Jason Callewaert

    I think it started out very well. Scrutons scene by scene analysis of the work was very interesting and easy to follow. But going on from there his interpretations are often quite difficult to follow. I'm not a native speaker, but read almost all my books in English, yet here I was often struggling with language. I also felt Scruton was sometimes pushing his ideas and by doing so ignoring other aspects. His focus on religion and rites is interesting, but he basically completely ignores the influ I think it started out very well. Scrutons scene by scene analysis of the work was very interesting and easy to follow. But going on from there his interpretations are often quite difficult to follow. I'm not a native speaker, but read almost all my books in English, yet here I was often struggling with language. I also felt Scruton was sometimes pushing his ideas and by doing so ignoring other aspects. His focus on religion and rites is interesting, but he basically completely ignores the influence of Schopenhauer's philosophy on the work. Having read 'The World as Will and Representation', I know there are a lot of answers about 'Parsifal' to be found in there, yet Scruton seems to ignore this when it doesn't fit his ideas. Overall I'm disappointed. After the first two chapters I was convinced this book would help me further understand this work that I consider the greatest musical achievement ever and even though Scruton brings a lot of great ideas, he doesn't tend to develop these ideas. 3*

  3. 5 out of 5

    Vivienne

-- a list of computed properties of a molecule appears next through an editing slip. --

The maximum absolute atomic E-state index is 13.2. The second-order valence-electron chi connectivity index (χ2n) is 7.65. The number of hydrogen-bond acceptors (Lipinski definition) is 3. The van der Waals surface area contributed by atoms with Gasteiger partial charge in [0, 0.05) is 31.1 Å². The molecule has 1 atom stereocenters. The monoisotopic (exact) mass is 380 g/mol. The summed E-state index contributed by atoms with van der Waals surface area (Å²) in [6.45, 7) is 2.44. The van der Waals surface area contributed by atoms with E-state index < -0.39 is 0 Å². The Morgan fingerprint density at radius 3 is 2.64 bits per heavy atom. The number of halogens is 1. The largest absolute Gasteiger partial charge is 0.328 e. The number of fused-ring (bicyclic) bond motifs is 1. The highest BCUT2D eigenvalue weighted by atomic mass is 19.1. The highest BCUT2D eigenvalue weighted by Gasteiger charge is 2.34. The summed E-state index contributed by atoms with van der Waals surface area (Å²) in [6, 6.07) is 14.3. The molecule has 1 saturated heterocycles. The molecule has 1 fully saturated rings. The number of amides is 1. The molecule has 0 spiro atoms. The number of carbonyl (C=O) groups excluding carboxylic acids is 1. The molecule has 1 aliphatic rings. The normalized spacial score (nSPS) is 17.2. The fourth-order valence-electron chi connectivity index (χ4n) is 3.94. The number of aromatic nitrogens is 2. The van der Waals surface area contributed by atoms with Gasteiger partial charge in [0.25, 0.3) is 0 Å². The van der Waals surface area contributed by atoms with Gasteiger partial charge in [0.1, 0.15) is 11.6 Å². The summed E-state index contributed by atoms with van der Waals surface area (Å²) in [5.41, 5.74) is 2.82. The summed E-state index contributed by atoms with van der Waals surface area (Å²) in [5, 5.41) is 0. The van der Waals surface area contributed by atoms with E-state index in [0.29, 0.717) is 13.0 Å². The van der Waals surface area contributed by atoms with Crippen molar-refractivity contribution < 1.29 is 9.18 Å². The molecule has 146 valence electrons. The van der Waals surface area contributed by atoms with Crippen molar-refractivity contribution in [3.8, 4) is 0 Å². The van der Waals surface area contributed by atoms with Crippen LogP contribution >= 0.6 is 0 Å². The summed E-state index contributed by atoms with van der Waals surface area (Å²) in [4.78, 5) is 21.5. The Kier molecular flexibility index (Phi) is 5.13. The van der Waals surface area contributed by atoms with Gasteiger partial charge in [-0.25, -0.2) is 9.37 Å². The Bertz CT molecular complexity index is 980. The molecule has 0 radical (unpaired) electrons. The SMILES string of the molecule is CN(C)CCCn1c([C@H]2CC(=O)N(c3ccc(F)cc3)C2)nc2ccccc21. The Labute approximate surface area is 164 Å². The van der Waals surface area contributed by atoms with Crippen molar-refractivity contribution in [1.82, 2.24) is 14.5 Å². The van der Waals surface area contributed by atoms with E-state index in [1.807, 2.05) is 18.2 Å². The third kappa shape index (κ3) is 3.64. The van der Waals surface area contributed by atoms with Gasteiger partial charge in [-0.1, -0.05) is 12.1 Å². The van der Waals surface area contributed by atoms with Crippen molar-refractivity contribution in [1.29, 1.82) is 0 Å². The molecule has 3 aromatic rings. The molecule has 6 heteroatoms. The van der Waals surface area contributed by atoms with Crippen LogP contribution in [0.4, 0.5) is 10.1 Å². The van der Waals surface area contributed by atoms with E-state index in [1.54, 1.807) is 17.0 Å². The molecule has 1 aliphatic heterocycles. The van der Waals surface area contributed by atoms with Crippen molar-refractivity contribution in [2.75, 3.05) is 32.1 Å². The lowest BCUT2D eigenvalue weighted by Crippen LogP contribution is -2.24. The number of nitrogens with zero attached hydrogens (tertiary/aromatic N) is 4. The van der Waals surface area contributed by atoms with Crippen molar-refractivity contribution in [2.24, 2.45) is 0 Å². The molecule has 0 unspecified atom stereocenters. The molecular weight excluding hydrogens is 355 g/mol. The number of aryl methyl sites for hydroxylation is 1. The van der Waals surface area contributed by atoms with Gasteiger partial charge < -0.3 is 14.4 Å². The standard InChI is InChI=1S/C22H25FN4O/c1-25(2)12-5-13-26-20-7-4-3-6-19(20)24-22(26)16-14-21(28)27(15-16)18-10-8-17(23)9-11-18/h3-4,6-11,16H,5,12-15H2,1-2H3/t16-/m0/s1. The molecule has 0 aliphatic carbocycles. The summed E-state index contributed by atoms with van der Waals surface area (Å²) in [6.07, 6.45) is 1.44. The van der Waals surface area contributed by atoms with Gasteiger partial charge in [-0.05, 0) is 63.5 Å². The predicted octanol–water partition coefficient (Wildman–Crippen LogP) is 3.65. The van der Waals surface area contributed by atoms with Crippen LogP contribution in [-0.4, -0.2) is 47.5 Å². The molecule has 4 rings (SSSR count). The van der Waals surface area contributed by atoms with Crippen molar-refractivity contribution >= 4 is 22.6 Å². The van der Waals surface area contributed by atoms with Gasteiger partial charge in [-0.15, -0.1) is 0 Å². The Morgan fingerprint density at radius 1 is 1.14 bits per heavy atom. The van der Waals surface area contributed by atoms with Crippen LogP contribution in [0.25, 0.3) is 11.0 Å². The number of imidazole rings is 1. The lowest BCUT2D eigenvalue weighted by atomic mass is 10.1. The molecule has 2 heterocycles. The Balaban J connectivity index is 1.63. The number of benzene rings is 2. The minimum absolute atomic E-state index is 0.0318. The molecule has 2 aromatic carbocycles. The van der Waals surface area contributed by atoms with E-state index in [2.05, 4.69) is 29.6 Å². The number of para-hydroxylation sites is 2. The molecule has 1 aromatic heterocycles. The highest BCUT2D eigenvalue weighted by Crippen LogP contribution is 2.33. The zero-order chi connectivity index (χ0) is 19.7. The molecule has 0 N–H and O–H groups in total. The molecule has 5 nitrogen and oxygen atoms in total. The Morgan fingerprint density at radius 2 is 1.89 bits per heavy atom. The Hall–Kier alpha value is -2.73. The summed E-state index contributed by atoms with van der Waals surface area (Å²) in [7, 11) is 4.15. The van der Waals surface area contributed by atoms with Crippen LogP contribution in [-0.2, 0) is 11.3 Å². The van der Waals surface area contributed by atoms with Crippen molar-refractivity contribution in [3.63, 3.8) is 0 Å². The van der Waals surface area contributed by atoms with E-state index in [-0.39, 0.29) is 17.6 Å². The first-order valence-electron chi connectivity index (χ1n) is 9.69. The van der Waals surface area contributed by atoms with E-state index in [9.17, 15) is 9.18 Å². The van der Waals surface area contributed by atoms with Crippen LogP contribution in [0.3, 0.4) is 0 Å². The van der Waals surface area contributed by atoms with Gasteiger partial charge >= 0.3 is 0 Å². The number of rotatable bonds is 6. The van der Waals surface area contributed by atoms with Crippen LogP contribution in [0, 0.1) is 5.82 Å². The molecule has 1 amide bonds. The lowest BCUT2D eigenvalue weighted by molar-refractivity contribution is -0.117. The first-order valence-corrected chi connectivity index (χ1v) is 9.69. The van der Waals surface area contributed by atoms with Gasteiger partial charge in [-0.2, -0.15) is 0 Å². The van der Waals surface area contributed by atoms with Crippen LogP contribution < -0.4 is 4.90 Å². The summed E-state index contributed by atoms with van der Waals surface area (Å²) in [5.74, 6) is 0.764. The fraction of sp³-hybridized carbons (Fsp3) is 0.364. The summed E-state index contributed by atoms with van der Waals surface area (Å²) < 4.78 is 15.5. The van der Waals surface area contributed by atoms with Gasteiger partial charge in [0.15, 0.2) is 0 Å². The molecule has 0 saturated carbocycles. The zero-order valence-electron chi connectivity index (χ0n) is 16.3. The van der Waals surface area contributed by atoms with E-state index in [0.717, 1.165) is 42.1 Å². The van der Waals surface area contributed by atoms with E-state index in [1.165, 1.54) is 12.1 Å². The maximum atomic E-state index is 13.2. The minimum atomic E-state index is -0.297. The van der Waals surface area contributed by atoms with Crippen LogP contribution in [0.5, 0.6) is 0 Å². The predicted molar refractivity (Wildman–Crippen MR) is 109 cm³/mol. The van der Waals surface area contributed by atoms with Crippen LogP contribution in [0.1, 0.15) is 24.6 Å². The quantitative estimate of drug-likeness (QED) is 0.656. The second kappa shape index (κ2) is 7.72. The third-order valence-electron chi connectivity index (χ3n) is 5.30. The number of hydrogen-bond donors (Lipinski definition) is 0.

My thanks to Penguin Press U.K.- Allen Lane for an eARC via NetGalley of ‘Wagner’s Parsifal: The Music of Redemption’ by Roger Scruton in exchange for an honest review. The introduction notes that Roger Scruton died just after completing the editorial work on this book. I was not familiar with his work in philosophy or musicology though it is clear that he was highly regarded. ‘Parsifal’ was Wagner's last music-drama first performed in 1892. It tells the story of Parsifal, the 'pure fool’, who ha My thanks to Penguin Press U.K.- Allen Lane for an eARC via NetGalley of ‘Wagner’s Parsifal: The Music of Redemption’ by Roger Scruton in exchange for an honest review. The introduction notes that Roger Scruton died just after completing the editorial work on this book. I was not familiar with his work in philosophy or musicology though it is clear that he was highly regarded. ‘Parsifal’ was Wagner's last music-drama first performed in 1892. It tells the story of Parsifal, the 'pure fool’, who has been called to rescue the Kingdom of the Grail. Wagner was not a Christian believer, which makes it strange that he drew upon on the Grail mysteries that focused strongly upon themes of redemption and salvation and the image of the Holy Grail. Scruton writes: “Whether or not there is a God, there is this hallowed path towards a kind of salvation, the path that Wagner described as ‘godliness’, the path taken by Parsifal, and it is a path open to us all.” This was an intensely scholarly work that examines in detail the symbolism and in its final two chapters the musical structure of the opera with images from the score. The final chapter specifically examines the main leitmotifs used by Wagner within the opera. I hadn’t heard of this term before though once I saw its definition as a musical phrase associated with a certain character, place or emotion, I instantly recognised it; especially given how it has been embraced by film score composers, such as John Williams. I requested this book to as I have been curious to learn more about opera, especially those written by Wagner inspired by Arthurian and Grail myth and legend as these have been a long time interest of mine. However, I did find myself somewhat out of my depth here even if I was able to follow aspects of his arguments related to its story and symbolism. Scruton draws on a wide range of sources for his arguments. The book also has extensive references and a comprehensive index. I feel that it is a book likely more suited to someone with a stronger background than mine in philosophy, musical theory and, of course, opera. Still, I was able to recognise its quality as a scholarly work and my rating reflects this.